More than 100 extinct species have been taxonomically assigned to the superfamily Penaeoidea [60]. However, many of these species attributions are supported only by sparse evidence, sometimes from only one or a few poorly preserved specimens (e.g. [62,63]). We only included in this study fossils that were 1) accessible for direct observation, 2) represented by well-preserved, relatively complete specimens, 3) broadly representative of penaeoidean morphological diversity, and 4) representative of the stratigraphic range that Penaeoidea is hypothesized to span. The only exception was Paleobenthesicymus libanensis, for which only one partial specimen was available to us for study (S5 Table). However, P. libanensis has been recently re-described thoroughly [64], including the direct interpretation of important characters, with extensive photographic documentation. This published description allowed sufficient character documentation for inclusion in our analysis. Because the taxonomy of many penaeoid fossils in collections around the world is uncertain (see [65] for example), we used only fossils from known localities, and scored characters from the smallest possible number of specimens that preserved diagnostic features of the species (to avoid chimeric taxa). Fossils sampled are in collections of the National Museum of Natural History (USNM), Carnegie Museum of Natural History (CM), American Museum of Natural History (AMNH), and Museo Civico di Storia Naturale di Milano (MSNM). Details on scored specimens, missing data, and geological ages are summarized in S5 and S6 Tables.

Phenomic characters

Phenomic characters were defined, coded, and organized using the web application and database MorphoBank ( [8]. A total of 339 characters representing adult anatomy and behaviors were collected primarily from direct observation of vouchered museum specimens (extant and fossil), supplemented with records from the literature. Complete specimen information for each taxon scored is listed in S5 Table. The phenomic matrix, including character descriptions and photographs documenting homology is publicly available in MorphoBank under Project 2282.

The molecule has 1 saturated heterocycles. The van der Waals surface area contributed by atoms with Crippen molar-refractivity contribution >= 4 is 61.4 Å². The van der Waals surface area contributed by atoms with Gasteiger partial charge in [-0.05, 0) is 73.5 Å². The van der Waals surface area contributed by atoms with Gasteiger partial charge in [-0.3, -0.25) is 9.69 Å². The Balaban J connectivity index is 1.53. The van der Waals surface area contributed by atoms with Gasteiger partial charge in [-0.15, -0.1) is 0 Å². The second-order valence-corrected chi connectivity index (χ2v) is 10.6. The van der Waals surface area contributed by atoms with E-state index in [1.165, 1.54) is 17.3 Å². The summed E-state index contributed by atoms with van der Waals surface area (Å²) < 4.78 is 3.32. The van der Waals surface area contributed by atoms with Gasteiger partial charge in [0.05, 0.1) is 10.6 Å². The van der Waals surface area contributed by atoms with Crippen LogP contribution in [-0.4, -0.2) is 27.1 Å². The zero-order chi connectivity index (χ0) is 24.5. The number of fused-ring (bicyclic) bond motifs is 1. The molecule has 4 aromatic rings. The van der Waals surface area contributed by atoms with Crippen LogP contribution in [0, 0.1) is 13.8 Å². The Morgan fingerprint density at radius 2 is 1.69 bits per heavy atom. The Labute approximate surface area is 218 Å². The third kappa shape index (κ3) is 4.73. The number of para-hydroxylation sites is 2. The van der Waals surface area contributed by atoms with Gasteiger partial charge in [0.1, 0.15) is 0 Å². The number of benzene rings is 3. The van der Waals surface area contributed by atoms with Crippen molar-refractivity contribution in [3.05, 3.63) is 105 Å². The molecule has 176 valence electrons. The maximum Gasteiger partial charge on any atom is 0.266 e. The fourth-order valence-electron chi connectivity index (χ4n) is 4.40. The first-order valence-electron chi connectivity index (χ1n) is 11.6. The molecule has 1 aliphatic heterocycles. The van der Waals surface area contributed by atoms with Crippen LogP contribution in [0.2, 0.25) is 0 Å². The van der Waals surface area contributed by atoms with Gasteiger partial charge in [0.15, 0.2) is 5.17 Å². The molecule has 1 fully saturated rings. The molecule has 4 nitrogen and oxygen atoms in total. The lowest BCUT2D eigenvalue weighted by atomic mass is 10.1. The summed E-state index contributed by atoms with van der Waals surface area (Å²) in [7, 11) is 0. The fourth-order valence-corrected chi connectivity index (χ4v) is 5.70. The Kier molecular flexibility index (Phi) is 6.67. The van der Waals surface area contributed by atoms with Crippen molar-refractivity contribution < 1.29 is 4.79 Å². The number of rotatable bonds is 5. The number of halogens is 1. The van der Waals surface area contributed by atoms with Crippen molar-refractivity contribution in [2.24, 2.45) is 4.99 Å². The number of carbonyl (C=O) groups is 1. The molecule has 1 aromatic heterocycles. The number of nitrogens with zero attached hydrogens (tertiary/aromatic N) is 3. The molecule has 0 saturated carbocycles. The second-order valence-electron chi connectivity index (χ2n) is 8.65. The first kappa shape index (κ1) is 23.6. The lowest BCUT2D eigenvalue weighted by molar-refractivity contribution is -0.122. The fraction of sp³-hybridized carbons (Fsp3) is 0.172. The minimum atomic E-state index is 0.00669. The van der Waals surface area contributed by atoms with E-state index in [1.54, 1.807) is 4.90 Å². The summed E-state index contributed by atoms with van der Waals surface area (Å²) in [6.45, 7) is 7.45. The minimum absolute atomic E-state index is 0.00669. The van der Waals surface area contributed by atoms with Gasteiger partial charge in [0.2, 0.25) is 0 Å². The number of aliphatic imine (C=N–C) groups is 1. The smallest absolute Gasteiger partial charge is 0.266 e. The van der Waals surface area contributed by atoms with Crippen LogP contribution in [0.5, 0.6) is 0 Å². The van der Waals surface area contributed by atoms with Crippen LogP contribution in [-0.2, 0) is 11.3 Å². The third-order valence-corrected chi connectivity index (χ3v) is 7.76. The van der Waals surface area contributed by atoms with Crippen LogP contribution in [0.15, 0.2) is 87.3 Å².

We culled characters from published taxonomic keys and prior phylogenetic studies [10,61,66,67] to assemble a list of adult anatomical and behavioral characters for penaeoidean phylogeny. We edited published characters to eliminate redundancy and to apply reductive coding [68] to character definitions. Reductive coding permits maximal homology grouping for the state ‘present’ when a character has multiple variations of the ‘present’ state. New characters were also defined by us and added to the matrix in the course of observing the anatomical diversity of specimens. The 339 phenomic characters were treated as discrete and unordered.

For characters describing the relative size of structures, a threshold reflective of observed extremes of variation was used to guide scoring. All characters were scored from fully developed adult specimens. Whenever polymorphisms were observed or documented in the literature (e.g., rostrum length [character 1] in some Aristeidae), character states were scored as polymorphic. Adult anatomical characters describe features of the eyes, antennules, mouthparts, gill formulae, pereiopods (thoracic legs), carapace ornamentation, abdominal cuticle, pleopods (abdominal legs), uropods, and telson. Hundreds of new images (accessible at MorphoBank, Project 2282) were used to document museum specimens used for scoring, and to justify character states assigned to extant and fossil taxa.